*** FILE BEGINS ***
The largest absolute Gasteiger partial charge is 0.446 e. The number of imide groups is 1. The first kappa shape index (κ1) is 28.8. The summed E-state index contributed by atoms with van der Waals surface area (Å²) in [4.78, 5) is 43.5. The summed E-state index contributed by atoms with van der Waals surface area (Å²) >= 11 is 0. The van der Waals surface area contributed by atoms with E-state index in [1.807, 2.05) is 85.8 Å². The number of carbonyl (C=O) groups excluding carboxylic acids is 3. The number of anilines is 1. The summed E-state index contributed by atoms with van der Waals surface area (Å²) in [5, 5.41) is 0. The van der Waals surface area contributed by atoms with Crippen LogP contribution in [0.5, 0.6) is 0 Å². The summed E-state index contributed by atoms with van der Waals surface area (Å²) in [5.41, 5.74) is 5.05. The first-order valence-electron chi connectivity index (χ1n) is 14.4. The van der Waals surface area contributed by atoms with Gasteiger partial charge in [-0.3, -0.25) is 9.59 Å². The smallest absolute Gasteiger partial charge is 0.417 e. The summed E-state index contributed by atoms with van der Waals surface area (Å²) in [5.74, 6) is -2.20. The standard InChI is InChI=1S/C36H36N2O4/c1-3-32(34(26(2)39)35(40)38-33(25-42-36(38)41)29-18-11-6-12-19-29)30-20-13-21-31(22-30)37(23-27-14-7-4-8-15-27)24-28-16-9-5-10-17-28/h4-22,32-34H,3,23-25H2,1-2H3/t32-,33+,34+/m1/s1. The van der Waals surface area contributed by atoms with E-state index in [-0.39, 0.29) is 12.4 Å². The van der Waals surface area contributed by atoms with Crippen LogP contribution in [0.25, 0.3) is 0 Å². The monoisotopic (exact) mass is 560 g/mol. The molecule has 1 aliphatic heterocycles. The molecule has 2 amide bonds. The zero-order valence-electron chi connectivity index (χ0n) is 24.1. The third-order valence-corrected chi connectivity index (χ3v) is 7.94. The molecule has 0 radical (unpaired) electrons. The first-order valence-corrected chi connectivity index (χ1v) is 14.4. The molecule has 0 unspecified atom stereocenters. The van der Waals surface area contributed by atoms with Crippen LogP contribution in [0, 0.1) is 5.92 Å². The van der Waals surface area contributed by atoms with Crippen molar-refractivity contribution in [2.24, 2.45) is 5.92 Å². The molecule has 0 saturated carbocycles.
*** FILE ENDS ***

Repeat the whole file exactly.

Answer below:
The largest absolute Gasteiger partial charge is 0.446 e. The number of imide groups is 1. The first kappa shape index (κ1) is 28.8. The summed E-state index contributed by atoms with van der Waals surface area (Å²) in [4.78, 5) is 43.5. The summed E-state index contributed by atoms with van der Waals surface area (Å²) >= 11 is 0. The van der Waals surface area contributed by atoms with E-state index in [1.807, 2.05) is 85.8 Å². The number of carbonyl (C=O) groups excluding carboxylic acids is 3. The number of anilines is 1. The summed E-state index contributed by atoms with van der Waals surface area (Å²) in [5, 5.41) is 0. The van der Waals surface area contributed by atoms with Crippen LogP contribution in [0.5, 0.6) is 0 Å². The summed E-state index contributed by atoms with van der Waals surface area (Å²) in [5.41, 5.74) is 5.05. The first-order valence-electron chi connectivity index (χ1n) is 14.4. The van der Waals surface area contributed by atoms with Gasteiger partial charge in [-0.3, -0.25) is 9.59 Å². The smallest absolute Gasteiger partial charge is 0.417 e. The summed E-state index contributed by atoms with van der Waals surface area (Å²) in [5.74, 6) is -2.20. The standard InChI is InChI=1S/C36H36N2O4/c1-3-32(34(26(2)39)35(40)38-33(25-42-36(38)41)29-18-11-6-12-19-29)30-20-13-21-31(22-30)37(23-27-14-7-4-8-15-27)24-28-16-9-5-10-17-28/h4-22,32-34H,3,23-25H2,1-2H3/t32-,33+,34+/m1/s1. The van der Waals surface area contributed by atoms with E-state index in [-0.39, 0.29) is 12.4 Å². The van der Waals surface area contributed by atoms with Crippen LogP contribution in [0.25, 0.3) is 0 Å². The monoisotopic (exact) mass is 560 g/mol. The molecule has 1 aliphatic heterocycles. The molecule has 2 amide bonds. The zero-order valence-electron chi connectivity index (χ0n) is 24.1. The third-order valence-corrected chi connectivity index (χ3v) is 7.94. The molecule has 0 radical (unpaired) electrons. The first-order valence-corrected chi connectivity index (χ1v) is 14.4. The molecule has 0 unspecified atom stereocenters. The van der Waals surface area contributed by atoms with Crippen LogP contribution in [0, 0.1) is 5.92 Å². The van der Waals surface area contributed by atoms with Crippen molar-refractivity contribution in [2.24, 2.45) is 5.92 Å². The molecule has 0 saturated carbocycles.